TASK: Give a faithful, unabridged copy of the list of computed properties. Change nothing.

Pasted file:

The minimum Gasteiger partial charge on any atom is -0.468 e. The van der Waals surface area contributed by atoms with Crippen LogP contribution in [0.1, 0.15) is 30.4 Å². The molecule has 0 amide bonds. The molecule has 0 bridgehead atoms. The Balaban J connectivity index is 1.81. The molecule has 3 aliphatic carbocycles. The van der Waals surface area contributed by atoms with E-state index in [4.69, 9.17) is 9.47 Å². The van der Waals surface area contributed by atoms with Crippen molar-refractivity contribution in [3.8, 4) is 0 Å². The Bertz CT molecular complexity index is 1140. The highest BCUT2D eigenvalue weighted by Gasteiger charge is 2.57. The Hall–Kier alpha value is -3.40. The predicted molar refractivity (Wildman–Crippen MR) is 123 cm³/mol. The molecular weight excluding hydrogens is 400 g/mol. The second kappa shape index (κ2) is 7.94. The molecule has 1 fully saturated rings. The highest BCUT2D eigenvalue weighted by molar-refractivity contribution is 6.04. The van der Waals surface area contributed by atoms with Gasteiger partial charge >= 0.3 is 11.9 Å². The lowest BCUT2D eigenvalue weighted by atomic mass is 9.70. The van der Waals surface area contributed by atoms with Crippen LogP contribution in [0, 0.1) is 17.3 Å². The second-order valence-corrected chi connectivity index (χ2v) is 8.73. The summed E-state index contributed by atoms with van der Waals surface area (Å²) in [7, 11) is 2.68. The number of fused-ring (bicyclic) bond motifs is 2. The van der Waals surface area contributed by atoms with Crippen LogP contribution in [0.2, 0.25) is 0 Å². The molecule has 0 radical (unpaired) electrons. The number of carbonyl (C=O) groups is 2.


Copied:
The minimum Gasteiger partial charge on any atom is -0.468 e. The van der Waals surface area contributed by atoms with Crippen LogP contribution in [0.1, 0.15) is 30.4 Å². The molecule has 0 amide bonds. The molecule has 0 bridgehead atoms. The Balaban J connectivity index is 1.81. The molecule has 3 aliphatic carbocycles. The van der Waals surface area contributed by atoms with E-state index in [4.69, 9.17) is 9.47 Å². The van der Waals surface area contributed by atoms with Crippen molar-refractivity contribution in [3.8, 4) is 0 Å². The Bertz CT molecular complexity index is 1140. The highest BCUT2D eigenvalue weighted by Gasteiger charge is 2.57. The Hall–Kier alpha value is -3.40. The predicted molar refractivity (Wildman–Crippen MR) is 123 cm³/mol. The molecular weight excluding hydrogens is 400 g/mol. The second kappa shape index (κ2) is 7.94. The molecule has 1 fully saturated rings. The highest BCUT2D eigenvalue weighted by molar-refractivity contribution is 6.04. The van der Waals surface area contributed by atoms with Gasteiger partial charge >= 0.3 is 11.9 Å². The lowest BCUT2D eigenvalue weighted by atomic mass is 9.70. The van der Waals surface area contributed by atoms with Crippen LogP contribution in [0, 0.1) is 17.3 Å². The second-order valence-corrected chi connectivity index (χ2v) is 8.73. The summed E-state index contributed by atoms with van der Waals surface area (Å²) in [7, 11) is 2.68. The number of fused-ring (bicyclic) bond motifs is 2. The van der Waals surface area contributed by atoms with Crippen LogP contribution in [0.2, 0.25) is 0 Å². The molecule has 0 radical (unpaired) electrons. The number of carbonyl (C=O) groups is 2.